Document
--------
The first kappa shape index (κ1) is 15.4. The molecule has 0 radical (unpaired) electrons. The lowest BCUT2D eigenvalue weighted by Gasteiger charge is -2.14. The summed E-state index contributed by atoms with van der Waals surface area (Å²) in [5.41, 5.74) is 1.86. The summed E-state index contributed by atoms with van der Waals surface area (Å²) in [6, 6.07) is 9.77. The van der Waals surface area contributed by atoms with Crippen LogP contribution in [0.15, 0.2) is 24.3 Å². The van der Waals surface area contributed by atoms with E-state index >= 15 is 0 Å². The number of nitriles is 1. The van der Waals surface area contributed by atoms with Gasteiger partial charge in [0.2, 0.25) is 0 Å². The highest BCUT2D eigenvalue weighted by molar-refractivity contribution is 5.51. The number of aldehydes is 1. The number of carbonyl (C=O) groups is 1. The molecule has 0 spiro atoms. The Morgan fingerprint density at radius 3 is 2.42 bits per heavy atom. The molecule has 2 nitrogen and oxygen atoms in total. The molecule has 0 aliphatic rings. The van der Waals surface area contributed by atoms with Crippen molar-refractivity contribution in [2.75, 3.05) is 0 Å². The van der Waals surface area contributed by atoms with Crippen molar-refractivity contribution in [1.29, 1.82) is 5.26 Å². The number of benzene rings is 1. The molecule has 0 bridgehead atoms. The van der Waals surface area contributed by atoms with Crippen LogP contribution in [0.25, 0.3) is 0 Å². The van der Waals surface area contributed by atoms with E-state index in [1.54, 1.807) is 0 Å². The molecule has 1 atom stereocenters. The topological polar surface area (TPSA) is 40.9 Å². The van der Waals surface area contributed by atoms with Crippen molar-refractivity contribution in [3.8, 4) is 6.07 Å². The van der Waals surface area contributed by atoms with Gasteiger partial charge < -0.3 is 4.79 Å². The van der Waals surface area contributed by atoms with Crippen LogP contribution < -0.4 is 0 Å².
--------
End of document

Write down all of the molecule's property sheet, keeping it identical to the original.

The first kappa shape index (κ1) is 15.4. The molecule has 0 radical (unpaired) electrons. The lowest BCUT2D eigenvalue weighted by Gasteiger charge is -2.14. The summed E-state index contributed by atoms with van der Waals surface area (Å²) in [5.41, 5.74) is 1.86. The summed E-state index contributed by atoms with van der Waals surface area (Å²) in [6, 6.07) is 9.77. The van der Waals surface area contributed by atoms with Crippen LogP contribution in [0.15, 0.2) is 24.3 Å². The van der Waals surface area contributed by atoms with E-state index >= 15 is 0 Å². The number of nitriles is 1. The van der Waals surface area contributed by atoms with Gasteiger partial charge in [0.2, 0.25) is 0 Å². The highest BCUT2D eigenvalue weighted by molar-refractivity contribution is 5.51. The number of aldehydes is 1. The number of carbonyl (C=O) groups is 1. The molecule has 0 spiro atoms. The Morgan fingerprint density at radius 3 is 2.42 bits per heavy atom. The molecule has 2 nitrogen and oxygen atoms in total. The molecule has 0 aliphatic rings. The van der Waals surface area contributed by atoms with Crippen molar-refractivity contribution in [2.75, 3.05) is 0 Å². The van der Waals surface area contributed by atoms with Crippen molar-refractivity contribution in [1.29, 1.82) is 5.26 Å². The number of benzene rings is 1. The molecule has 0 bridgehead atoms. The van der Waals surface area contributed by atoms with Crippen LogP contribution in [0.25, 0.3) is 0 Å². The van der Waals surface area contributed by atoms with E-state index in [1.54, 1.807) is 0 Å². The molecule has 1 atom stereocenters. The topological polar surface area (TPSA) is 40.9 Å². The van der Waals surface area contributed by atoms with Crippen molar-refractivity contribution in [3.8, 4) is 6.07 Å². The van der Waals surface area contributed by atoms with Gasteiger partial charge < -0.3 is 4.79 Å². The van der Waals surface area contributed by atoms with Crippen LogP contribution < -0.4 is 0 Å².